When a a forest fire raged in the Great Smoky Mountains in 2016, burning more than 17,000 acres of land, parts of Gatlinburg had no plans for rebuilding.
Two years later, Zack Shields, his mother and stepfather got to work. Lot by lot. Cabin by cabin.
Between them, 10 of the 13 lots in a Gatlinburg community were purchased and they began to rebuild. But Shields’ mother and husband realized property management wasn’t for them, so Shields took over.
Now, in 2021, Shields owns two properties, manages two more, and is in the process of building seven more, which should be done by 2023.
According to short-term rental analytics firm AirDNA, Gatlinburg and Pigeon Forge are ranked No. 5 and No. 6 respectively on the The best places to own rental property for the 2020-21 list. Sevierville is ranked third behind Palm Springs and La Quinta, California.
There are more than 1,800 active properties in Gatlinburg with an annual income potential of $ 55,439, according to AirDNA. At Pigeon Forge, there are over 1,000 active properties with an annual income potential of $ 51,857.
Shields said it was possible to clear $ 55,000 in three months, depending on the season. In summer, his properties bring in between $ 15,000 and $ 18,000 per month. But during slow months like January and February, the average is around $ 5,000 to $ 7,000.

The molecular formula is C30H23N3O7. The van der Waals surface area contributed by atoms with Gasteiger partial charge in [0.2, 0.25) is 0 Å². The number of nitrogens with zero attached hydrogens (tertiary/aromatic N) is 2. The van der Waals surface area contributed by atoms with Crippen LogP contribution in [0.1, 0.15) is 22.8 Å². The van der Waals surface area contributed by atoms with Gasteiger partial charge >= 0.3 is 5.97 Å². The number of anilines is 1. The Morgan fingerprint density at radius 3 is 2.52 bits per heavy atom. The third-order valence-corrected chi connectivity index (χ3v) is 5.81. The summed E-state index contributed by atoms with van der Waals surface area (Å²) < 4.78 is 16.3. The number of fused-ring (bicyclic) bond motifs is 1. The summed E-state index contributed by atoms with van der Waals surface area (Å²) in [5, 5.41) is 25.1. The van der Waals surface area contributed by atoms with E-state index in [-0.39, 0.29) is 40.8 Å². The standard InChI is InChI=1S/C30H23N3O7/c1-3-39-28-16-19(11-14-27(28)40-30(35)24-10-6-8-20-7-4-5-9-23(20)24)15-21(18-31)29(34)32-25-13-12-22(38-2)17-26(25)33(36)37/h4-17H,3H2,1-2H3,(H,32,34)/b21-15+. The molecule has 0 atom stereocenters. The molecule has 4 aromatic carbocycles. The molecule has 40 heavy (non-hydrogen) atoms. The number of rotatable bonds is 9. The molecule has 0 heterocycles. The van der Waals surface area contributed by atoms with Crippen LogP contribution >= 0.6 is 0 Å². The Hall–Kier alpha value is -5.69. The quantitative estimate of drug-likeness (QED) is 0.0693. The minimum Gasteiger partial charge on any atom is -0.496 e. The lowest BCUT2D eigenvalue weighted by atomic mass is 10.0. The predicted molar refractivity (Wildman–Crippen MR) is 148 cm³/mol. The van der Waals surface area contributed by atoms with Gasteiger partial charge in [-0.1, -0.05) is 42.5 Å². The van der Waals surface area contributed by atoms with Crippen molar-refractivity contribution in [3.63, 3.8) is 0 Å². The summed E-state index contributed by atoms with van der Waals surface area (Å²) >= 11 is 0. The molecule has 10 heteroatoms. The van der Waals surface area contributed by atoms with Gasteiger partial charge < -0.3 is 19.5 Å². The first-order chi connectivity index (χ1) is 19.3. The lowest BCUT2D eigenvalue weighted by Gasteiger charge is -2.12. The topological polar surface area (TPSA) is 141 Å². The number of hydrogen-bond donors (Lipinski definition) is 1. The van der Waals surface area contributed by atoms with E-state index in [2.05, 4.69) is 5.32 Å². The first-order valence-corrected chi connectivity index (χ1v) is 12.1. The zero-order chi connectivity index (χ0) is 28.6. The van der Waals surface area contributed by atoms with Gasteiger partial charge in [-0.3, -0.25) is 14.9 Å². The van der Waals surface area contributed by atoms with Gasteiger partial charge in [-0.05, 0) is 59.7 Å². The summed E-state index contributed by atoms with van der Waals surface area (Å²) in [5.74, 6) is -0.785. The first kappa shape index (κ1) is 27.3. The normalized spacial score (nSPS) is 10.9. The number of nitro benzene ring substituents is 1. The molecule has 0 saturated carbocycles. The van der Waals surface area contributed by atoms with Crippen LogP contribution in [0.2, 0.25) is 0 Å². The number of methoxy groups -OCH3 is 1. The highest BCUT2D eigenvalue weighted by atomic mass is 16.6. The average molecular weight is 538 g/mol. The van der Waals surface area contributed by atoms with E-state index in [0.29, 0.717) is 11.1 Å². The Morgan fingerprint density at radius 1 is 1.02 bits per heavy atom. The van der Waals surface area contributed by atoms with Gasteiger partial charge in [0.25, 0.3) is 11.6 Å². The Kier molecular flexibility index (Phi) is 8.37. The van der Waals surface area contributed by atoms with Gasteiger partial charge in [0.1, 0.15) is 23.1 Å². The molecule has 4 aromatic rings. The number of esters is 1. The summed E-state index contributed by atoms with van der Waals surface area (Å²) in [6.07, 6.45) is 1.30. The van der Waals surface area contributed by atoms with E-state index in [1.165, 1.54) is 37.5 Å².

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Buy in the investment game
Shields got into the real estate investing game right out of college.
He bought his first home near the University of Central Florida in Orlando in 2013, about a year after graduating, and paid rent to two of his friends. When he moved to California in 2015, he kept the house and rented it out. He made a small profit, he said, but it paid off.
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His entrepreneurial nature continued in his mother and stepfather’s adventure in Gatlinburg in 2017.
When Shields’ mother remarried, they celebrated with an RV trip across the country and passed through Gatlinburg. It was then that they learned of the forest fire of the previous year. They moved from Florida to the Gatlinburg area, bought some land, and started building. Within months, their first cabin was listed on Airbnb and Shields couldn’t believe the result.